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A different approach: Charter schools

Charter schools meet student needs with hands-on learning environment

Posted: March 1, 2009 11:43 p.m.
Updated: March 2, 2009 4:55 a.m.

Kindergartners Jordan Tons, left, and Cole Sand listen to a recording that follows along with the book "Rain" as they read in their class at Santa Clarita Valley International School Thursday. The charter school, in its first year, takes a hands-on approach to learning.

An increasing number of parents are turning to public charter schools that provide children a more intimate, dynamic and personalized education.

Enrollment at Santa Clarita Valley charter schools is stable or increasing, providing an alternative education for students who don't fit the one-size-fits-all of traditional public schools.

"We are aiming to be different and an alternative that addresses the whole child," said Dawn Evenson, principal of Santa Clarita Valley International School.

SCV International, in its first year, takes a hands-on approach to learning, said Amber Golden Raskin, charter school founder.

Already, 273 applications are in for 132 open spots for the 2009-10 school year, which will offer kindergarten through eighth grade.

Raskin expects to move the school from its Smyth Drive home to a bigger location because of a need for six more classrooms.

The school builds on fact-based learning, organizers said.

"I believe that students need to learn how to find out things for themselves and to work together. You give them the basics of what they need and provide them an opportunity to use their knowledge to create something," said Cheryl Sena, a seventh-grade English teacher at Santa Clarita Valley International Charter School.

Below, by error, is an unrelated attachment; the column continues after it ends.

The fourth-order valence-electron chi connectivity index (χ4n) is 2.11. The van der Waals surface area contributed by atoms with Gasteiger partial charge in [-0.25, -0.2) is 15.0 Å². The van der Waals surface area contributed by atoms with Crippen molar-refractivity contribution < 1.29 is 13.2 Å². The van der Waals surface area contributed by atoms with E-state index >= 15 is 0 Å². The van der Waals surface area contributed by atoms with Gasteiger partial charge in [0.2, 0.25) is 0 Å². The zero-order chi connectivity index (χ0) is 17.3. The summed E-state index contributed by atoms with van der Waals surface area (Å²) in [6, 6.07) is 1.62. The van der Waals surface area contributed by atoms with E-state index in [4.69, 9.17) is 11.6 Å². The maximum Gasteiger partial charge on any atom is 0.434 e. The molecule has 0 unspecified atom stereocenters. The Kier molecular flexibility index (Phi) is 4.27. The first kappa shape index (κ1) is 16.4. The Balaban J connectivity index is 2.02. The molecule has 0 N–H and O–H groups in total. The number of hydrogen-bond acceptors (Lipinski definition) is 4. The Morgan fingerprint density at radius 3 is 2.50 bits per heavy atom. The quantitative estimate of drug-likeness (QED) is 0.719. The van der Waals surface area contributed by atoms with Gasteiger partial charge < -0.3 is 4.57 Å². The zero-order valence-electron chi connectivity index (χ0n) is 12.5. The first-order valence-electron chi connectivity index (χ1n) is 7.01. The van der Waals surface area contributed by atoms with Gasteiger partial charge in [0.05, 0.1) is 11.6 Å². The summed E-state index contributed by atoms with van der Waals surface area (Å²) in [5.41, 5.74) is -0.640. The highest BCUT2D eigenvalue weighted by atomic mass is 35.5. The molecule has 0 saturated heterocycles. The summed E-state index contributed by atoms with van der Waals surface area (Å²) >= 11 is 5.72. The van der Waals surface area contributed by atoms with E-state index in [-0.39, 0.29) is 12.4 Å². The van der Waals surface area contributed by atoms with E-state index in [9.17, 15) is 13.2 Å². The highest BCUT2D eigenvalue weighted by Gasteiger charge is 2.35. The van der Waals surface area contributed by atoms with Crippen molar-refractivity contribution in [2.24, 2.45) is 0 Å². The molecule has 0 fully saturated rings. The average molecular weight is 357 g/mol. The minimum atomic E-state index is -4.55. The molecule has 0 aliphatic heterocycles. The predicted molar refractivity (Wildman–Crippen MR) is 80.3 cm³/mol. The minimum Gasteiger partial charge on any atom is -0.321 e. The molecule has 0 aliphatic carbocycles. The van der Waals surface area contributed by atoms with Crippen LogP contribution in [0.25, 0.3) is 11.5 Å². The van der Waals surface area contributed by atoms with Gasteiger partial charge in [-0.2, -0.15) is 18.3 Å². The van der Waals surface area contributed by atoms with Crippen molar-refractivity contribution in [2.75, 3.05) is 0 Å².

For instance, seventh-graders take on a "snack shack" project that requires them to design, market and run their own business selling healthy snacks to other kids.

"It's not about memorization, it's about doing things they're going to be doing in the real world," said Dawn Walker, a parent of three SCV International students.

Sena sees a "huge paradigm shift" in education, given the fiscal crunch public school districts face.

The focus on standardized testing is one reason for the shift, she says, saying it "stifled a lot of creativity."

Charter schools are given more latitude for creativity, and Sena said she feels empowered as a teacher.

Two other local charter schools, Mission View Public School and Opportunities for Learning Public Charter School, meet the needs of students who have difficulties in the traditional high school setting.

"A great many of our students just cannot achieve in a regular school environment," said Jeff Brown, CEO of Mission View Public School in Canyon Country.

"They can't attend a regular school or they get overwhelmed by the number of classes."

Mission View students include single mothers and students who take care of family members or work full time.

Some Santa Clarita Valley students attend Mission View, but many come from the San Fernando Valley, Brown said.

Mission View has about 180 students, a sharp increase from the 11 students who attended the school when it first opened in 2007, Brown said.

He expects the number to increase.

"I feel that by next year at this time, we should probably double our student base," Brown said.

"We knew there was a need. We actually had students going to Palmdale and Lancaster," Brown said.

Opportunities for Learning, a seventh-through-12th-grade charter school, also provides an intimate education for its students.

"A lot of students, they tell us that the social environment has been a struggle for them, a peer-pressure thing," said Chris Hodge, area supervisor for Opportunities for Learning.

The school has three sites in the Santa Clarita Valley and educates about 600 students, Hodge said.

Mission View students find themselves more focused.

"This school really teaches you more than regular school because you pay more attention," said Abi Garcia, 16.

Garcia attended Golden Valley High School until the second semester of her junior year, when she transferred to Mission View to catch up on credits.

She hopes to return to Golden Valley to graduate.

Classmate 16-year-old Chelsi Portman, who also hopes to return to Golden Valley, says she's learned a lot at Mission View: "I finally learned how to study and I've been getting A's on everything."


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